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Don’t Eat That Marshmallow (Yet)


A word that, in my experience, has the capacity to strike fear into the hearts of even seasoned HR pros who otherwise laugh in the face of thorny TUPE queries, pour scorn on negotiating detailed compromise agreements and ridicule anyone who finds calculating the annual leave provisions for term time only contracts complex…

I should say upfront that in writing about pensions I’m breaking one of my own (as yet unwritten) blogging prime directives in that it’s a subject I can’t legitimately claim to know that much about. So before I actually commit anything to screen about pensions, I’m going to write about something I do happen to know quite a lot about: one of my favourite sweets, the humble marshmallow…

The “Stanford marshmallow experiment” was a series of studies conducted by Walter Mischel at Stanford University in the 1960s and 1970s into delayed gratification. In the studies, a child was given the choice between:

  • one small and immediate reward (often a marshmallow, hence the name); or
  • two small rewards if they waited a short period of time (usually around 15 minutes).

The researchers conducted follow up studies on the children which demonstrated that those who could wait that bit longer for their marshmallow ultimately achieved better educational results, had a healthier Body Mass Index and generally gained a variety of other (somewhat ominously-named) positive “life measures”. The bottom line obviously being having the self-control to be able to delay things could be good for you in the longer term.

Sadly it’s something I’m not very good at all… which is a problem when it comes to pensions because like quite a lot of people I’d rather have my marshmallow now – no, RIGHT NOW please – rather than wait 15 minutes. I haven’t done any in-depth research into this issue but an awful lot of people I have worked with over the years have earnestly told me that they “couldn’t afford” to contribute to their pension at the time. I’m not sure what level of salary they were waiting to achieve before they could afford it – I’m not talking people on minimum wage here – but who am I to question their financial planning?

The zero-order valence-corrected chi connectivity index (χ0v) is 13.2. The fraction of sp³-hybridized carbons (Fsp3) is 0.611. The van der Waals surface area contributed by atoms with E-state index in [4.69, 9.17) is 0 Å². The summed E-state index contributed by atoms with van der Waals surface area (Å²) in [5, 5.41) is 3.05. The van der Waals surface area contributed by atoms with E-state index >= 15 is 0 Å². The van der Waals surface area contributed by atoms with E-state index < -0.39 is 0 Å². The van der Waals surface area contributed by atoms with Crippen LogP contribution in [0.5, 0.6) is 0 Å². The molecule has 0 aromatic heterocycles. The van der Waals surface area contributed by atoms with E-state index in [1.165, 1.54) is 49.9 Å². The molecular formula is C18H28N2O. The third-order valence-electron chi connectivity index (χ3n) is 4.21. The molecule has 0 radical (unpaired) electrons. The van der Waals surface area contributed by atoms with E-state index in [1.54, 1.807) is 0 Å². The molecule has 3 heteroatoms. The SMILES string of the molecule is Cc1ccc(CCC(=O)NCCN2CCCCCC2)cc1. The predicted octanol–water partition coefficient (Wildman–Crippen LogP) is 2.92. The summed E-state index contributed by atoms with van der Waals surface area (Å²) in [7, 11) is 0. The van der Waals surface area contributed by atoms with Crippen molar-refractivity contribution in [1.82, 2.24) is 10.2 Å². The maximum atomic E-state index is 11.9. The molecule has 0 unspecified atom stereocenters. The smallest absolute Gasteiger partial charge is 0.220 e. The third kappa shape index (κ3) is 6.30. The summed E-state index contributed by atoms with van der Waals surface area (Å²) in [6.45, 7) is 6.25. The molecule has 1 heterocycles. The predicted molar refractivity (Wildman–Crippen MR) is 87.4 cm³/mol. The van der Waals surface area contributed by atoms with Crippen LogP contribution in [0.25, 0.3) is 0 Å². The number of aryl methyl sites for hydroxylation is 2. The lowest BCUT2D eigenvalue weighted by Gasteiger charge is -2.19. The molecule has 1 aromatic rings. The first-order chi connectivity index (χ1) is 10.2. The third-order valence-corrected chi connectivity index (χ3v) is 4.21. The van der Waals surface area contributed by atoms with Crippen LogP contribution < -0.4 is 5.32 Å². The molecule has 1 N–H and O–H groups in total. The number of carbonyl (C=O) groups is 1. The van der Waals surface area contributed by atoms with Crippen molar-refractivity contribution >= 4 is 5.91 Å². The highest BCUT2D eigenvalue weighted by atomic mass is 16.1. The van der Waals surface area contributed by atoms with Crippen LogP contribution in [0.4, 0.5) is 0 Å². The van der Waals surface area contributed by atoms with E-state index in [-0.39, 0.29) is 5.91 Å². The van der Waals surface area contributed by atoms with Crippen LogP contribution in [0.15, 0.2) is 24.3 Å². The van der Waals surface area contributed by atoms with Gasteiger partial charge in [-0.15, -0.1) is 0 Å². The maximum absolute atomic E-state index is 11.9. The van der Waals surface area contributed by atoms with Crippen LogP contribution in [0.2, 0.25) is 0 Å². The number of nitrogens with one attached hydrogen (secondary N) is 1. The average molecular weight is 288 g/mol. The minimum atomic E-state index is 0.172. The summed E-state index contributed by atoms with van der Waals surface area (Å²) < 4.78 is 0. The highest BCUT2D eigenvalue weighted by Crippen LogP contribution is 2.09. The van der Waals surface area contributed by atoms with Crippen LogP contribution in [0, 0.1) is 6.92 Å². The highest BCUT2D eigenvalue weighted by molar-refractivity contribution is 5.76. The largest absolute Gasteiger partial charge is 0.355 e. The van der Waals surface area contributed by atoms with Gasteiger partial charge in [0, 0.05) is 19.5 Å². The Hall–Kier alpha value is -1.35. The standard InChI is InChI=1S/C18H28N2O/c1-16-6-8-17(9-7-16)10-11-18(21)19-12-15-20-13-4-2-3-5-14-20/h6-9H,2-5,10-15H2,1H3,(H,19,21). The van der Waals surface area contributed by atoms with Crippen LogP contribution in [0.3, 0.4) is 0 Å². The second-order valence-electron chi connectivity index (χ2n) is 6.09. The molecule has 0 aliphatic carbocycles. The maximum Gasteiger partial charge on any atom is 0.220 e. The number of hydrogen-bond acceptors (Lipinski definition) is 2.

Well I’ll be honest: I’ve mostly adopted “ostrich management” techniques when dealing with my own pension provision. That’s not to say I haven’t saved – someone once told me (and I’ve no idea if it’s true) that every pound you save before you turn thirty is worth roughly double every pound you save afterwards. I don’t really care whether or not that’s true as it sounded worrying enough to drive me to join the pension scheme and now, like a lot of people, I’ve got a few little pension pots bubbling away in the background.

Having recently moved jobs I’ve had to go through the whole “pension review” thing again as I launched what will be my fourth separate personal pension scheme. It was actually a very valuable exercise as it forced me to take the time to consider my financial position, my attitude to the future and my hopes for my future finances. Working over the phone with an IFA, we went through a series of questions about my financial past, present and plans, before doing some number crunching to see where those answers would get me. I anticipated that the answer would be doom and gloom about having to live on £2.50 a week and was frankly astonished to hear that on the basis of my admittedly fairly spurious number crunching, I might just about be OK. Might (remember, the value of your investments can go down as well as up).

We all know the scary stats about the demographic challenge ahead. We know the state pension won’t be up to much in the future, we’ll have to work longer to get it and in the meantime people aren’t saving enough of their own hard-earned for their retirement. We now have the joys of Auto Enrolment (AE) to try to fix some of these issues. The UK Government estimates (in the Office of Fair Trading publication OFT1505, data fans) that AE will increase the number of individuals enrolled in DC workplace pension schemes by between six million to nine million people by 2018. The value of the assets invested in schemes as a result of AE, which are currently estimated to be around £275 billion, should at least double by 2022.

That’s a lot of people joining a lot of pension schemes and saving a whole lot of money (see, that’s the incisive level of data analysis you can expect from me).

But it’s not going to be enough. The same Government report notes that “Scheme members are reliant on their employers to make most of the key decisions about their pensions for them and many employers lack the capability and/or the incentive to ensure that members of their schemes receive value for money in the long term.”

Which is where you come in, fellow HR people. To some extent, we hold the marshmallows. We have it within our power to make sure people genuinely understand the importance of saving for their future – it’s not just some vague notion of something they “should” be doing, like they “should” be flossing their teeth every night before they go to bed. I’m sure some will say it’s nothing to do with business whether or not people invest in their own pension but in my view business is part of the community and if the community is stretched to the limit in future as people are unable to support themselves in their old age, businesses will suffer too.

People much cleverer than me who understand pensions properly are more likely to have the answers to these issues (although reading some of the guidance around AE, I’m not entirely confident in that statement…). But it’s people like you and me that will put them into practice – we need to be alive enough to the problem to know it’s important. And it’s important NOW – not in (a metaphorical) 15 minutes.

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24 July 2024


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